Steamship Authority governors moved briskly Tuesday through an agenda that included a report on the over-budget Woods Hole terminal reconstruction, a financial snapshot of 2021 operations and an update on vaccination compliance among SSA staff.

But at the request of chairman and New Bedford governor Maura Tierney, the board postponed discussion of recently-filed state legislation that would mandate a chief operating officer at the SSA.

“My understanding is that we will have the time to have this briefed,” Ms. Tierney said, after requesting a report from boat line staff outlining the impact of adding the new management position. “I think it makes sense before we put any of our individual comments on the record regarding this,” she added.

General manager Robert Davis said he will have a report ready for next month’s board meeting, scheduled for March 15.

Among other business Tuesday, the board heard a report on the waterside reconstruction in Woods Hole, the cost of which is closing in on $60 million — $5.5 million more than the original $54 million estimate, SSA project manager Bill Cloutier told the board.

Change orders of more than $16 million now represent 37 per cent of the initial $43 million contract with Quincy-based Cashman Construction, general contractor for the project, Mr. Cloutier said.

But the waterside work is nearly finished, Mr. Davis told the board.

“Cashman has demobilized some of their equipment . . . removing Jersey barriers and the like,” Mr. Davis said. “We’re expecting to be done either in the middle of March or the end of March,” Mr. Cloutier said.

Board members also saw new, more detailed renderings of the Woods Hole landside project and the ticket building, which Mr. Davis said is now 90 per cent designed.

Architects Lian Davis and Chris Iwerks of BIA Studio in Boston said they made changes to the design based on public comments during and after a public presentation last month.

Among the updates, the building now features elongated windows with wide views instead of the previously-proposed round windows, Lian Davis said.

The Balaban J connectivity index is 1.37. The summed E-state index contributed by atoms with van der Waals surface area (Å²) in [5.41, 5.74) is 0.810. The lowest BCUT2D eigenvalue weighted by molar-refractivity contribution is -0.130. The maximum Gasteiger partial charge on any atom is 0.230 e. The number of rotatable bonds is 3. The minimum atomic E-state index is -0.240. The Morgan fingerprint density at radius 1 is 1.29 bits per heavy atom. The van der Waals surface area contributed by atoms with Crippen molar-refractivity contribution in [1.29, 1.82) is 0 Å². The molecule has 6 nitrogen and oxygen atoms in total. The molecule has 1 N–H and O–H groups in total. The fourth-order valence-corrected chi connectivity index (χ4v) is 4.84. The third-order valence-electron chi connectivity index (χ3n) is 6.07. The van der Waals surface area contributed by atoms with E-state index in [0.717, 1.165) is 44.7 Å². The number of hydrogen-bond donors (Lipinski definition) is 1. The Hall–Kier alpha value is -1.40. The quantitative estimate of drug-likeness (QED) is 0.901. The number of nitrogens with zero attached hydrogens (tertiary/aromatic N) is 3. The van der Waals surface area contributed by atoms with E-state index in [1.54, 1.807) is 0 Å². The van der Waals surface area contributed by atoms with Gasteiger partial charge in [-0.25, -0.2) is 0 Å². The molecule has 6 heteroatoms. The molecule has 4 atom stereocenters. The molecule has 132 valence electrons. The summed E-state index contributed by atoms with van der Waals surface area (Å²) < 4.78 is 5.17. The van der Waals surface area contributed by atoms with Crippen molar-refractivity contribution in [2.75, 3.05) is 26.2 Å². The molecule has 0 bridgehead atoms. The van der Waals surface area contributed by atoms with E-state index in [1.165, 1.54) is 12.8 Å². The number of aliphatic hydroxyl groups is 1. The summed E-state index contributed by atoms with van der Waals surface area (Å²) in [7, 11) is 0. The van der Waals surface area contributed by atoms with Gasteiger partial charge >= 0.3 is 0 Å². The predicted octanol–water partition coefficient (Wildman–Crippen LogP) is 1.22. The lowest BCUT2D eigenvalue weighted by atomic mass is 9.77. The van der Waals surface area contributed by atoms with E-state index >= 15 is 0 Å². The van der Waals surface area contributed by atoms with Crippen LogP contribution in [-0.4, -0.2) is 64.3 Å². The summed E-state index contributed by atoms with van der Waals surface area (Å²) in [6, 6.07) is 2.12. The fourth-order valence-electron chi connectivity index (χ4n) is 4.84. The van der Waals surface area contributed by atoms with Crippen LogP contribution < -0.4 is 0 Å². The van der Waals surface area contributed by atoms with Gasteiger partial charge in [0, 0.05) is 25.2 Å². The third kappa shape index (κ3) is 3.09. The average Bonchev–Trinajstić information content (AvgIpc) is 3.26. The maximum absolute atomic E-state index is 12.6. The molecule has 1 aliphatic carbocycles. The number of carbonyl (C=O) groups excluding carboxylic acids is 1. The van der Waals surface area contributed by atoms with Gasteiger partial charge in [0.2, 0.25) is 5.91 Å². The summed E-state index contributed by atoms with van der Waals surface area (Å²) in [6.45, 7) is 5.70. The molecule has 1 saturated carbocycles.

The structure will be clad in a custom granite blend, designed to approximate the historic local granite seen in older Falmouth buildings, he said.

General manager Davis presented unaudited year-end figures showing that SSA operations ended 2021 in the black by nearly $15 million, more than $5 million more than the boat line had budgeted.

Director of marine operations Mark Amundsen updated the board on the ferries Island Home and Iyanough, which are in dry dock, and he freight ferry Katama, which is under repair after a recent breakdown.

After a brief discussion about electrifying SSA vessels in then future, the board approved purchasing two spare diesel engines, to avoid delays in case of ferry breakdowns.

“Right now we do not have a spare engine for the Woods Hole,” Mr. Davis said.

While the possibility exists that the ferries Martha’s Vineyard and Woods Hole could be retrofitted with electric engines, Mr. Davis said it is unlikely either vessel has the capacity for the size and weight of the batteries needed to fully electrify.

Electric batteries could cause a particular problem in Hyannis, he said, where ferry drafts are strictly limited to 10.5 feet.

“We are working on a useful life survey of all the vessels that will be very helpful in determining which vessels have some useful life or whether they’re candidates to be replaced,” Mr. Davis told the board.

More than 95 per cent of boat line staff have complied with the SSA’s Covid-19 vaccination policy announced last month, by submitting the required documentation or qualifying for an exemption on medical or religious grounds, Mr. Davis said.

“The remaining employees remain ineligible to be working,” he said.

A group of 11 boat line employees filed a lawsuit in Barnstable superior court last week challenging the vaccine mandate, but the case was quickly moved to federal court this week at the request of SSA attorneys.